The Coronavirus shows a breakdown in our collective immunity at both physical and psychological levels. It reflects a broader breakdown in the biosphere, which we humans have disrupted in many ways. The biosphere sustains the integrity of the global Prana that upholds our individual prana as well. Prana is the energy that brings life and harmony to all, not just our personal vital force but our portion of the common energy of nature and the cosmic life.
Even if this difficult virus comes under control, which we hope occurs shortly, its onset suggests more such difficult problems as our society becomes more artificial in terms of how we live on a daily basis, the condition of our air, water, food, urban and technological existence, as well as how we have polluted and damaged our natural environment from the fragile soils to the all-encompassing sky.
Note we are not just proclaiming some doomsday here, but looking at the long term effects of our current rapidly developing technological civilization. The ability of viruses to spread is increased by the interconnectedness and vulnerability that links the world by way of travel and communication for good or for ill. What happens in one part of the world quickly affects the world as a whole and cannot be ignored.
Ojas, Our Primary Energy in Life
The main force behind our immune system is called Ojas in Ayurveda, which refers to the essence of all our bodily tissues and the ultimate resort of both our nutrition and our genetic inborn strength. Ojas can be increased by proper food and herbs as well as by natural living on all levels, aligned with a yogic and Ayurvedic lifestyle.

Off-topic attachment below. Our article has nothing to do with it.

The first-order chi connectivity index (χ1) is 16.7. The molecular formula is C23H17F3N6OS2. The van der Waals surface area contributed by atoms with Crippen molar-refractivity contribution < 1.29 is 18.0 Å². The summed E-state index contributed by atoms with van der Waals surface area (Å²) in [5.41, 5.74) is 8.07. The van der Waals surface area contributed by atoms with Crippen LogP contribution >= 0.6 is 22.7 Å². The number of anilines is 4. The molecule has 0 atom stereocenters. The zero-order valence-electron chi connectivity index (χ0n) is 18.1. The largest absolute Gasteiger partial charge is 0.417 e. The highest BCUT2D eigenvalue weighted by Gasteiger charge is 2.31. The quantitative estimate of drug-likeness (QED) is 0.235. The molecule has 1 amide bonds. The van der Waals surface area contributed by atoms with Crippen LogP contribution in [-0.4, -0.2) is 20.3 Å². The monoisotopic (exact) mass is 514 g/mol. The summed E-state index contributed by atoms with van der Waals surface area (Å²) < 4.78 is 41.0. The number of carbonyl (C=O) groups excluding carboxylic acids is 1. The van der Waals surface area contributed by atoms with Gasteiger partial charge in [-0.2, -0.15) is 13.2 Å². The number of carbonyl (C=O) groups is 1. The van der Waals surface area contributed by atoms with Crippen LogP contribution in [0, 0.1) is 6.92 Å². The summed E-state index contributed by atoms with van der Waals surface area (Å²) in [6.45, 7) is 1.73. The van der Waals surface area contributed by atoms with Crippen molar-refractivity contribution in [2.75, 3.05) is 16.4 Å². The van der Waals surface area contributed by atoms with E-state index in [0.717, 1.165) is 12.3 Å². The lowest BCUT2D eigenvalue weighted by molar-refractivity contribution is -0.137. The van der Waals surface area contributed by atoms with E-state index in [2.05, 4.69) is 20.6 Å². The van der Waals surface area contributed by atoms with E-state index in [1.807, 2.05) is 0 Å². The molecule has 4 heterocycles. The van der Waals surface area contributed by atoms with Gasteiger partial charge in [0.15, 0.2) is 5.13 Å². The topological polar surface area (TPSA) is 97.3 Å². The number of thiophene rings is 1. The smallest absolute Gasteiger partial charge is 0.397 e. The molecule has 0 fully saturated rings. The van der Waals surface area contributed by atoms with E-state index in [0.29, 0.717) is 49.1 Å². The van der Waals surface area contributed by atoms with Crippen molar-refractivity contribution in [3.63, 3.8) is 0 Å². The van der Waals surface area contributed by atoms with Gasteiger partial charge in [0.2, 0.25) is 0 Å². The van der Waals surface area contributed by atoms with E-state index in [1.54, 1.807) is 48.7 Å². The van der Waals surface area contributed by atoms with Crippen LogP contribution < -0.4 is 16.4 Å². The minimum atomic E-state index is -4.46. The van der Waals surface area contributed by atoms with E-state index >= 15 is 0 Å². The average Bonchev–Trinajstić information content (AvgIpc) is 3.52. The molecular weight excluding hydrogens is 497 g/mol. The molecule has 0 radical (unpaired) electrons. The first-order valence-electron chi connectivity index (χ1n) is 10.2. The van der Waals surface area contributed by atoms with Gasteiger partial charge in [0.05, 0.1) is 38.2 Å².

Special Ojas-increasing herbs in Ayurveda include ashwagandha, shatavari, bala, amalaki, haritaki, brahmi, manduka parni, tulsi and even common turmeric and ginger. Ayurveda has these herbs available not just as powders or pills, but as made into powerful medical oils (tailams), ghee (ghritams), gugguls, ferments like asavas and arishtas, and herbal jellies and confections like prash (Chyavan Prash) and leyams (Ashwagandha Leyam). This pharmaceutical wealth remains a great resource for all to access. Ayurvedic oil massage and steam therapies (snehana and swedana) also work dramatically to increase our immunity. Many special Ayurvedic oils use Ojas-increasing herbs like Balashwagandha. So do Ayurvedic ghees like Brahmi ghee. These Ayurvedic products can be ordered on line at various Ayurvedic herbal suppliers.
Dietary factors to increase Ojas are similar to a Vata-reducing diet and include nutritive food items, nuts and seeds, root vegetables, whole grains like rice and oats, beans and dals, dairy products, and oils like sesame, olive and ghee. Food should be freshly cooked. Processed, frozen and most restaurant food should be avoided. Simple Ayurvedic kitcharee with rice and mung beans is a good primary staple food. Of course, the individual’s dietary needs and inclinations must be carefully considered. Such herbal and dietary factors are the subject of an entire article in its own right, and are best done along with consulting an Ayurvedic practitioner.